1879 History of Menard & Mason Counties
Published by: O.L. Baskin & Co., Historical Publishers
186 Dearborn Street

Mason County

The Village Of Bath
Page 579

Bath was laid out in 1836 for John Curtain, who owned the land. It was surveyed by Abraham Lincoln, Deputy Surveyor of Sangamon County; and the plat of the original fifteen blocks, surveyed by the martyred President, is now in the possession of Maj. Gatton, but so defaced that little is to be learned from the document. The plat was acknowledged before Thomas Moffatt (afterward Judge Moffatt, of Springfield), and recorded by Benjamin Talbot, Recorder of Sangamon County, under date of December 13, 1836. Maj. Gatton bought out Curtain, and thus became one of the proprietors of the town. There have been several additions made to the original fifteen blocks of Bath, among which we may notice those of Dummer & Mahoney, Ross, Gatton, Bunton & Martin, and Ruggles' Addition.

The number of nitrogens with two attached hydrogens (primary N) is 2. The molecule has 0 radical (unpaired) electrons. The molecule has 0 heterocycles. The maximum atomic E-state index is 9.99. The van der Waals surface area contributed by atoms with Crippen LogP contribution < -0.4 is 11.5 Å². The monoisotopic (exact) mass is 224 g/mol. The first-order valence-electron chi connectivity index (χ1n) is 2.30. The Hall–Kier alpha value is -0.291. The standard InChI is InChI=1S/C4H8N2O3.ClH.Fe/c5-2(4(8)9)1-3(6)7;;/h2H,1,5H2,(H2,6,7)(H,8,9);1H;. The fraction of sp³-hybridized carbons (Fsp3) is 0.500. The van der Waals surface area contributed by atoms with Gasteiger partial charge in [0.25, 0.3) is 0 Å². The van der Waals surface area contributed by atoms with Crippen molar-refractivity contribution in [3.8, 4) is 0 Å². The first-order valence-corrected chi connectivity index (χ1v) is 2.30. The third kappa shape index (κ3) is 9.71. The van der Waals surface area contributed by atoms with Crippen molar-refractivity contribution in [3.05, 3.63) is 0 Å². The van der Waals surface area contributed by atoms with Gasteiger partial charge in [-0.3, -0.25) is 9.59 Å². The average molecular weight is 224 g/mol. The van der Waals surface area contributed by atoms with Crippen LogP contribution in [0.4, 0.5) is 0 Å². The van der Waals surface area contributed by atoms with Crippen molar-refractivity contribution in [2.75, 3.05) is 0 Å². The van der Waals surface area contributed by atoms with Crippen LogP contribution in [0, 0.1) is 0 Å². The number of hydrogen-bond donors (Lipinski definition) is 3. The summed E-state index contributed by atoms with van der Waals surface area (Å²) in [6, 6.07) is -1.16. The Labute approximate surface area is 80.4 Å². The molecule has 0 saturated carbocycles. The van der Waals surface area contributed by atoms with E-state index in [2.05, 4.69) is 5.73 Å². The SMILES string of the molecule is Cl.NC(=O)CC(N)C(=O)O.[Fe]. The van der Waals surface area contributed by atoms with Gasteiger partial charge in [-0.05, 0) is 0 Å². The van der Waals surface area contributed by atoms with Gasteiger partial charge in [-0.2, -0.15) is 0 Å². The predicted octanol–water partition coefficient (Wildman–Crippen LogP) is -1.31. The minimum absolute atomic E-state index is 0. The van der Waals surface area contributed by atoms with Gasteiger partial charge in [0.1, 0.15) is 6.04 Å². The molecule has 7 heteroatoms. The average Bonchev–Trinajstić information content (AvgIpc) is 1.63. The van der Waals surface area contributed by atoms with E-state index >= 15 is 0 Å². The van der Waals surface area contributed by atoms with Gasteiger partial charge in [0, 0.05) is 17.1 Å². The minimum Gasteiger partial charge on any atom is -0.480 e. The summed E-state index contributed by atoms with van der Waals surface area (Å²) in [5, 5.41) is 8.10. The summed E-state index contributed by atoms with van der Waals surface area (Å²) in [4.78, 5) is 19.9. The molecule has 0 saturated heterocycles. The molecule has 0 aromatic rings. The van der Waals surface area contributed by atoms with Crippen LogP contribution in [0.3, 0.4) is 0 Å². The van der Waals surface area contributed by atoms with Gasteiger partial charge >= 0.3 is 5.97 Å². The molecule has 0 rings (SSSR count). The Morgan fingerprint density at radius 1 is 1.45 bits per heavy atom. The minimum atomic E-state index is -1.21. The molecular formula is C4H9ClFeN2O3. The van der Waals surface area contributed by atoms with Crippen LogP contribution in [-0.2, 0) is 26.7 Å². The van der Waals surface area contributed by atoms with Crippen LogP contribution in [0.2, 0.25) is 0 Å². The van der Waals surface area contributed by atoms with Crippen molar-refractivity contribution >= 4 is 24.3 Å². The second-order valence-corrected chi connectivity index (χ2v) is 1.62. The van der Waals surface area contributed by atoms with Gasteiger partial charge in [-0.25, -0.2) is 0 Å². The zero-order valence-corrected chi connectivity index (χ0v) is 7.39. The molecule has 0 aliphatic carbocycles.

Mr. Lincoln and his surveying party, during their work at Bath, boarded with Charley Richardson, who acted as one of the chain-carriers. The following good story is told as having occurred, while the surveyors were domiciled at Mr. Richardson's. A party of sportsmen from Schuyler County came over on a hunt, and, as the hotels were all full at the time (with Sunday-school and temperance excursionists), they were "taken in" by Mr. Richardson, and provided for as well as the nature of the case would permit. "Billy" Brown, one of the Schutler County "tads" (who had partaken bountifully of deer meat and wild honey), like John on the Isle of Patmos (Richardson lived then on Grand Island) had a vision during the night, in which he saw the world on fire, an event he seemed desirous to evade. Rising from the soft side of one of the puncheons of Mr. Richardson's cabin floor, still half asleep, he looked through a crack between logs of the wall, and saw the blazing furnace of an Illinois River steamer with her prow turned shoreward, near where the cabin stood. Her shrill whistle, for the purpose of awakening the men at the wood-yard, was mistaken by Brown for Gabriel's trumpet. Dropping upon his knees, he engaged in fervent prayer, much to the amusement of Mr. Lincoln and the others of the party. Brown did not hear the last of his devotional exercises while the hunters remained, and perhaps not for many a day after their return home.